Boomers and Your Parents

Joyful happy family

So you have an active life! A rewarding, if not stressful and time consuming career; a spouse or significant other; maybe a child or two (or three!); a mortgage or working hard to attain one; daily chores and obligations; community involvement; maybe volunteering at the zoo or your local shelter; and last but not least……….your personal avocations, be they swimming, hiking, knitting, gardening, reading or crossword puzzles. You try to eat as well as you can and take a walk and exercise 3-4 days a week and even with a hectic schedule, you manage your time, keep it all together and even get almost enough rest!

But in the back of your mind you have that nagging feeling that anything more added to your “pile” just might upset the apple cart. But, in lieu of anything concrete or a better plan, you do what most of us do and keep plugging along. That’s life!

So when something does get added to the “pile’ how does one handle it? Some will argue that “the more you do, the more you can do”.  It is like throwing a juggler his sixth ball when five are already in the air. However, at some point it will be impossible to “add another ball”.
Others will contend that “moderation in choice and lifestyle allows you cope better when the unexpected occurs”.

For many of us “boomers”, even as we are experiencing middle age, with the advances in medicine, our parents are living longer. And while this is a great thing, it also comes with the knowledge that at some point they will most likely need more direct and involved care. However, until that day arrives you may find it difficult to prepare for an eventuality that has no precedent. They may be self-reliant one day and in need of greater attention the next. Sometimes the changes can be almost imperceptible and confusing and consternating to both you, your parents and your siblings and extended family.

Even if they have good medical and long term care insurance and adequate financial resources here are some things to think about.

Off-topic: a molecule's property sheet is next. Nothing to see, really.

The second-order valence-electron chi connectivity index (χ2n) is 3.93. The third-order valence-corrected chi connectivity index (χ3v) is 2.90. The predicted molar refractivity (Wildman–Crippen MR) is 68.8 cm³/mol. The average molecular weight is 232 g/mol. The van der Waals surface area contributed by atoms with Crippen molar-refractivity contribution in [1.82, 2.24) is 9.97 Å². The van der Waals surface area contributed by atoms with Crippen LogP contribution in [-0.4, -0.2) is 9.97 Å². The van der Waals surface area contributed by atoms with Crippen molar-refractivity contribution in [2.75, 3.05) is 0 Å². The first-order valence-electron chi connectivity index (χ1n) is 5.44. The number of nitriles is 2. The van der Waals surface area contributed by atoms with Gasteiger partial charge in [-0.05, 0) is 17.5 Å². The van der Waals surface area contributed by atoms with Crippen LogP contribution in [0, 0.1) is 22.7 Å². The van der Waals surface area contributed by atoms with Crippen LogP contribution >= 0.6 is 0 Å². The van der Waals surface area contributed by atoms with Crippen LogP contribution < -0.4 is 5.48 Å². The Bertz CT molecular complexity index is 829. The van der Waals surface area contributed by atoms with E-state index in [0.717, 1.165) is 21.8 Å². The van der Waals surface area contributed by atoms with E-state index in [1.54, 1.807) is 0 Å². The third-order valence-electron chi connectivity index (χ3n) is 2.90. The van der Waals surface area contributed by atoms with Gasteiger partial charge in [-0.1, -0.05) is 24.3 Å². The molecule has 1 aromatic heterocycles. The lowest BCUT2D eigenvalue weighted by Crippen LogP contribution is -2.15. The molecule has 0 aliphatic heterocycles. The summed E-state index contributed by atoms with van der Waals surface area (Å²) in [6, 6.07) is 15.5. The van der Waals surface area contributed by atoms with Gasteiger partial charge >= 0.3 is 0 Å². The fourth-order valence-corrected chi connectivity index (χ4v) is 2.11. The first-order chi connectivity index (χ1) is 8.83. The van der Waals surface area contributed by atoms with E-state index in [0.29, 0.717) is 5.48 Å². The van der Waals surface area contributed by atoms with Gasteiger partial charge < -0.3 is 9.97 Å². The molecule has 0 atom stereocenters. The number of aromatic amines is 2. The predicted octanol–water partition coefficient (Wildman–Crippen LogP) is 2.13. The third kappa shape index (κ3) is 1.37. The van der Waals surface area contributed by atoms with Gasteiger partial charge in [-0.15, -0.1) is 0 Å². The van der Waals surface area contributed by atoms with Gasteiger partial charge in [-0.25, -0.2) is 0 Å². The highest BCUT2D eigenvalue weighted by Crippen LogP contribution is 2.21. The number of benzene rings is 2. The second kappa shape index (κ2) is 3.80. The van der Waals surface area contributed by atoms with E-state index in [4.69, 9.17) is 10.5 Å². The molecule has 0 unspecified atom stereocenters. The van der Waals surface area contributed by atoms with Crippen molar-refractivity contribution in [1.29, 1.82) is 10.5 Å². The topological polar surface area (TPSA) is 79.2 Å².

Consoling elder man1) Do you and your family have a plan to deal with the possible disruptions to your routine? Who is going to do what and how can you work together as a team to help each other as well as your parents?

2) Is there anyone, friend or co-worker or baby sitter or support group who can help you while you may need to support your parents?

3) Do you know who their doctors are, what medications they mightQuestionable Medication be taking and what medical or psychological issues they are truly facing? This will give you a more realistic idea of what they are facing and how to best help them.

4) Have you adequately prepared your boss, co-workers, children and friends that you may need some time to deal with these issues?

This kind of communication can go a long way to reducing your stress and anxiety as well as those closest to you.

5) And finally, if you can’t take care of yourself and push yourself beyond your limit, how can be of use to anyone? So, how can do you make sure to take care of your needs without feeling guilty?

I know this is not an easy topic to embrace, but it is one many of us are or will face as our parents age.

I’d love for you to  make it a point to share your insights and suggestions, as I am no expert, just a “boomer” like you.

Screen Shot 2013-03-22 at 7.16.15 AMUntil the Next Time,

Andrew, PBE Co-Founder and Co-Author of Time to Reboot

 

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